Fig. 5 Antisense inhibition of hyaluronan synthase expression inhibits tumor induced angiogenesis. Tumors grown subcutaneously in immunocompromised mice were harvested, frozen and sectioned. Tumor-associated blood vessels were visualized by fluorescence microscopy after staining sections with CD-31-phycoerythrin-conjugated antibody. A.) Representative sections from GFP control transfectants or HAS2/3as are shown. B.) Five random sections stained with conjugated antibody were digitally photographed, and images were processed using Adobe Photoshop. The average pixel density was determined for each transfectant, and the observed values were normalized to that observed for tumor sections containing the untransfected PC3M-LN4 cells.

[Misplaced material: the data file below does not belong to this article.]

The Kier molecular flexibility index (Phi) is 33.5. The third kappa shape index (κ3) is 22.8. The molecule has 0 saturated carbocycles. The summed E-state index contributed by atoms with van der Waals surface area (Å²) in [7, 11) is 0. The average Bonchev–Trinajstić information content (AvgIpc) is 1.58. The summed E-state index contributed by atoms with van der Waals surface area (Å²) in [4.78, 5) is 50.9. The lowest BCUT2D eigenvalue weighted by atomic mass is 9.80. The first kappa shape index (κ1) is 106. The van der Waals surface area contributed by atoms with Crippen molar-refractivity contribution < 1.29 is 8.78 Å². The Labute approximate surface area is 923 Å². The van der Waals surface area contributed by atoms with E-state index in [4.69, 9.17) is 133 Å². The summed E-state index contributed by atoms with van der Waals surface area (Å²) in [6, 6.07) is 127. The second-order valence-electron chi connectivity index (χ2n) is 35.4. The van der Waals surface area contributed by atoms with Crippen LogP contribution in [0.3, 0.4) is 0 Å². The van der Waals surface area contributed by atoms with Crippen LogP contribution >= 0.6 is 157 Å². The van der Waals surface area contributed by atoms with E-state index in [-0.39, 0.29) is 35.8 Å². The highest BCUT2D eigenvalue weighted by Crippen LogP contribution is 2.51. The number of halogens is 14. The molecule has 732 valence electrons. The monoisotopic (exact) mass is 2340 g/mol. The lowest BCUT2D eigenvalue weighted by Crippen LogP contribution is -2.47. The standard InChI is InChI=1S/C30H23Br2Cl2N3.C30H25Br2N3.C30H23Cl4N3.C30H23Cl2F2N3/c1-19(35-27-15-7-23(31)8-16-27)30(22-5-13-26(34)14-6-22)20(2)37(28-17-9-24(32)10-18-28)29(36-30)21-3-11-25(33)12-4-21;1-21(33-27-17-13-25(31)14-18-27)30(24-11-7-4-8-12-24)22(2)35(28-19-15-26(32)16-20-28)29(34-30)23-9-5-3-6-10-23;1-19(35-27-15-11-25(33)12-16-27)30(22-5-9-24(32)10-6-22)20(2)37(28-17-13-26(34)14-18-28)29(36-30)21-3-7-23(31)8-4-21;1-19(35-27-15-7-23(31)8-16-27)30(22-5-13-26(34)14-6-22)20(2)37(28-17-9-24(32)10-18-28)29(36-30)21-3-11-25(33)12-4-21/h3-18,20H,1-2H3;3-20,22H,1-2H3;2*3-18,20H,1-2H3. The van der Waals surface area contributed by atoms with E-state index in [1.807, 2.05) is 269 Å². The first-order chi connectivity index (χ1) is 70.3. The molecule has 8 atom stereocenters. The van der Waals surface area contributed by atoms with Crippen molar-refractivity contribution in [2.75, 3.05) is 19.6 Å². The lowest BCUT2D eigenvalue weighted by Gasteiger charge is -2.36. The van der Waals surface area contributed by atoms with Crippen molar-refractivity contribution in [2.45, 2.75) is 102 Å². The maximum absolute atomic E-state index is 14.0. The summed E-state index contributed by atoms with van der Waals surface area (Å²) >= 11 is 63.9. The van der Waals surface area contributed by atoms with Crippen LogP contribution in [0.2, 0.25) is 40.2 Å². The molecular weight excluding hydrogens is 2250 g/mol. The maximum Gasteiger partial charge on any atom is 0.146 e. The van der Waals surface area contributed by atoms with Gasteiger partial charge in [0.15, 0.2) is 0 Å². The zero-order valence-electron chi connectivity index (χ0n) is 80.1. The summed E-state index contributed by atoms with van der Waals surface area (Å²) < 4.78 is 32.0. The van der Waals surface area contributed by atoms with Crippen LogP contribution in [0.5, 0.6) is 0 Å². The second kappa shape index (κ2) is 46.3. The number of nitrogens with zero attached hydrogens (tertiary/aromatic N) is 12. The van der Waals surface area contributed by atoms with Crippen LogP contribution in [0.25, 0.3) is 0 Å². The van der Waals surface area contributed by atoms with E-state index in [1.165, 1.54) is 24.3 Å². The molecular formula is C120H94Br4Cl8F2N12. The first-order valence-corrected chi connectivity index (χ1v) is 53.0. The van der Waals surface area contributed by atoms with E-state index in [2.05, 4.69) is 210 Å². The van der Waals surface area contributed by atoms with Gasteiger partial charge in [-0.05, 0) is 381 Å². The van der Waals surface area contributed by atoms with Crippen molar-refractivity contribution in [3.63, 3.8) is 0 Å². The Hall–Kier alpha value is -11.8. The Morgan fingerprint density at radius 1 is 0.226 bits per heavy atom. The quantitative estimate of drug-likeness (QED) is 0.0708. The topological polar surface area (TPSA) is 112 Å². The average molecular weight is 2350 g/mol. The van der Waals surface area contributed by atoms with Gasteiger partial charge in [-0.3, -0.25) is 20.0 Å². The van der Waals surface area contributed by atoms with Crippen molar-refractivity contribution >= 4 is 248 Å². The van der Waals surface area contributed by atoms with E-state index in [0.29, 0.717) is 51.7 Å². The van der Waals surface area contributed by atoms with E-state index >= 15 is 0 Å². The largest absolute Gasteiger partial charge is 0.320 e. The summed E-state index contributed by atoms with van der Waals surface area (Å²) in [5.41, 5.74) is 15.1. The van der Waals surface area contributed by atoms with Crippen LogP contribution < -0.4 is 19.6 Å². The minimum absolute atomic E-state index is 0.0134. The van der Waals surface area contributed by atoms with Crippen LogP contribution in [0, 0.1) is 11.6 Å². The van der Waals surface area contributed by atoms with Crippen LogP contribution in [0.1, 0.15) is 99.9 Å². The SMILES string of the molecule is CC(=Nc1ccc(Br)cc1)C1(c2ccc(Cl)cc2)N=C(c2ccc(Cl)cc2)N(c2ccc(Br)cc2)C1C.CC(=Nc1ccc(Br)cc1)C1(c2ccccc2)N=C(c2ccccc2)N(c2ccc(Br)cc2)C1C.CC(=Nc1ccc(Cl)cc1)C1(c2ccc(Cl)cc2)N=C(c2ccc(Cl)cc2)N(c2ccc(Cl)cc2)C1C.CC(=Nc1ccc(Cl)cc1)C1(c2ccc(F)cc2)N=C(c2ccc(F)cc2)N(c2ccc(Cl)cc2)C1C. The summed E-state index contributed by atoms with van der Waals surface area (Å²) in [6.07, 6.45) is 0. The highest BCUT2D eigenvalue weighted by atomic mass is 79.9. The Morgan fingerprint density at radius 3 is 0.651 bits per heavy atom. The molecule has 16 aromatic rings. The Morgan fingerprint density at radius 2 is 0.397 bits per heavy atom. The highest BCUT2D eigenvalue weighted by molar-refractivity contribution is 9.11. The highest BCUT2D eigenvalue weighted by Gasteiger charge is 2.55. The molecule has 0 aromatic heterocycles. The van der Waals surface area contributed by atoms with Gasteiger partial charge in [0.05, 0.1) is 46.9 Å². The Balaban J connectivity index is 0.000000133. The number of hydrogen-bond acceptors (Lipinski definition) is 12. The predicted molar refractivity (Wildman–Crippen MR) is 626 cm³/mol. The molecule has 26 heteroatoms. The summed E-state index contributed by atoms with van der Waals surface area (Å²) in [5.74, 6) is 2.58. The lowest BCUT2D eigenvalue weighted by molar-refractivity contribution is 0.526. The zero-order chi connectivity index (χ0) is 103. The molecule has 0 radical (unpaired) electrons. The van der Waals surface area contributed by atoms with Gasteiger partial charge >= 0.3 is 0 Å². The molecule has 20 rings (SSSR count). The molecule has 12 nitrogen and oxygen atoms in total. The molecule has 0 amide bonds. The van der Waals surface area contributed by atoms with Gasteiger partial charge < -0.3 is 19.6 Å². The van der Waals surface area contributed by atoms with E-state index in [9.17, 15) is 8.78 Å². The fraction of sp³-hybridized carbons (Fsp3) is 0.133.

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Interestingly, the inhibitory effects on growth (Fig. 6) and angiogenesis (not shown) of HAS antisense expression in PC3M-LN4 cells were completely reversed by the addition of hyaluronan (average size 810 kDa) to the injection medium.38 This observation implies that promotion of tumor growth by hyaluronan occurs through stimulation of an early event following tumor injection and is complementary to results from Shuster, et al., in which hyaluronidase pretreatment of aggressive breast cancer cell lines dramatically reduced tumor growth.41 Early events stimulated by hyaluronan could include facilitated tumor cell survival by protection from apoptosis, or stimulation of an angiogenic response in the normal tissue surrounding the tumor. Regardless of the mechanism(s), the growing tumor is able to utilize hyaluronan derived from alternative sources. This observation implies that the increased hyaluronan detected in primary human prostate cancer stroma may originate either within the tumor cells or the stromal cells, and nonetheless influence tumor growth, local invasion, angiogenesis and metastasis.